All kinds of stores here in Coatepec catch my fancy: stores that make plastic stuff hard to resist: clever containers and full dining room sets and baskets and buckets and dishes; panaderías where you can wander down the aisles with your tray and tongs and pick out one bolillo and one pombazo and one cookie and one donut and one pan dulce and a roll stuffed with ham and cheese and long floppy loaves of pan frances; cheap shoe stores, walls glittering with rhinestone-studded and gold sandals or somber with serious school shoes; bookstores with old and new side by side, hardware stores with even wheelbarrows hanging from the ceiling,leather good stores with boots and belts and hats and saddles, often made by the owner. There are shirt and dress stores with the goods hanging outdoors on hangers and flapping in the wind, coffee stores and butcher shops, and of course the endlessly satisfying papelerias with their collections of art supplies and notebooks and bundled sticks and accordian-folding paper toys and paper bags and wrapping paper and all sorts and glitter and glue to paste on everything.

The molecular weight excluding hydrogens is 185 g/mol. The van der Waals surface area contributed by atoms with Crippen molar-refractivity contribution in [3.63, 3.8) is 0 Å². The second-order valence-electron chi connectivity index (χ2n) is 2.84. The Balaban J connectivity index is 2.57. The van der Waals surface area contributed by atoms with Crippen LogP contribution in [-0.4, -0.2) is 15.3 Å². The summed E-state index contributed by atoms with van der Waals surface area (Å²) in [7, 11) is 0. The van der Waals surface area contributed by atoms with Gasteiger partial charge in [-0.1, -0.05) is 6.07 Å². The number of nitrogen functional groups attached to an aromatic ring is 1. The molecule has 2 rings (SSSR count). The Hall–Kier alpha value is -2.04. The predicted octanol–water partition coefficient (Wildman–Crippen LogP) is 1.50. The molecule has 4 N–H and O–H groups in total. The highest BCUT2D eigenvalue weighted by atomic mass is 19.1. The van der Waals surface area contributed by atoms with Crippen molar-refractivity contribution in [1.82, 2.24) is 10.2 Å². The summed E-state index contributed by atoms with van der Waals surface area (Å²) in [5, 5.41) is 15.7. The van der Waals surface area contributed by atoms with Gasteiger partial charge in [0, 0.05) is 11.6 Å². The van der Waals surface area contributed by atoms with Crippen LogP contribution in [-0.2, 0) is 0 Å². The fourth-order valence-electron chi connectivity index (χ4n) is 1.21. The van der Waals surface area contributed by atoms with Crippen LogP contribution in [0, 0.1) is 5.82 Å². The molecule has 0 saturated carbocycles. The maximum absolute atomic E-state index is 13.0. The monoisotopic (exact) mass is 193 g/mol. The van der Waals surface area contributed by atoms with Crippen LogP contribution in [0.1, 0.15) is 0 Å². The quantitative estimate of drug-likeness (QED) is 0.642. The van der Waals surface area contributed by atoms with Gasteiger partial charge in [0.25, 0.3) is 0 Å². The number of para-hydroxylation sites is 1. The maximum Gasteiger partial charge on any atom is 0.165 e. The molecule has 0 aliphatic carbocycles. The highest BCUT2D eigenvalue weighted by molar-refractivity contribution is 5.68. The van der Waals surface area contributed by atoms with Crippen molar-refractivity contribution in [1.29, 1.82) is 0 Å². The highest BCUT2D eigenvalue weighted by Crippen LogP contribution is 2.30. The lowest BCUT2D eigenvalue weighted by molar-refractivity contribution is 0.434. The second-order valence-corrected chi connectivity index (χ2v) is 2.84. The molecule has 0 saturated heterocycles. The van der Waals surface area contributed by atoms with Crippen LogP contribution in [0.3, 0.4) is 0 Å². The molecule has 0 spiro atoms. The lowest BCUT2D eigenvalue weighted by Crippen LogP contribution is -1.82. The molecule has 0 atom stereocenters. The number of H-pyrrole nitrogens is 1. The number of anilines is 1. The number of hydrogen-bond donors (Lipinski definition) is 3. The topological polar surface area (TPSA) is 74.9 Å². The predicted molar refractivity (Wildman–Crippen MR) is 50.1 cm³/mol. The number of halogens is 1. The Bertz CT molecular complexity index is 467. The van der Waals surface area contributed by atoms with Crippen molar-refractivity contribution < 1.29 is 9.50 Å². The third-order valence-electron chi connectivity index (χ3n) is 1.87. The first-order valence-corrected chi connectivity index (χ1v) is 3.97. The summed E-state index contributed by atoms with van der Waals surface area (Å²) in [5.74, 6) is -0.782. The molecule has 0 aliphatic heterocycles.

My current favorite store lives in a high-ceiling whitewashed building next to the local Banamex. I don't know its name although it probably appears somewhere amidst the drawings on the front walls which merge with a bit of graffiti.
The front door with toy carts hanging
A wall between two windows. Collares are necklaces.
A window filled with bandanas and junk jewelry and who knows what else.
Inside the store, you can find a fairly expensive terra cotta fountain amidst a displa of bows on barrettes.
Shoes cover a window. And sombreros on the floor.
Cartoonish statues of La Virgen and a Saint on a horse whose name I've forgotten and talking cars.
Blankets and socks
Hammered tin religious pictures and a happy frog.
Cows and kitchen ware
A rainbow of bras.
A terra cotta nymph next to a table of jumping jacks and fake flowers.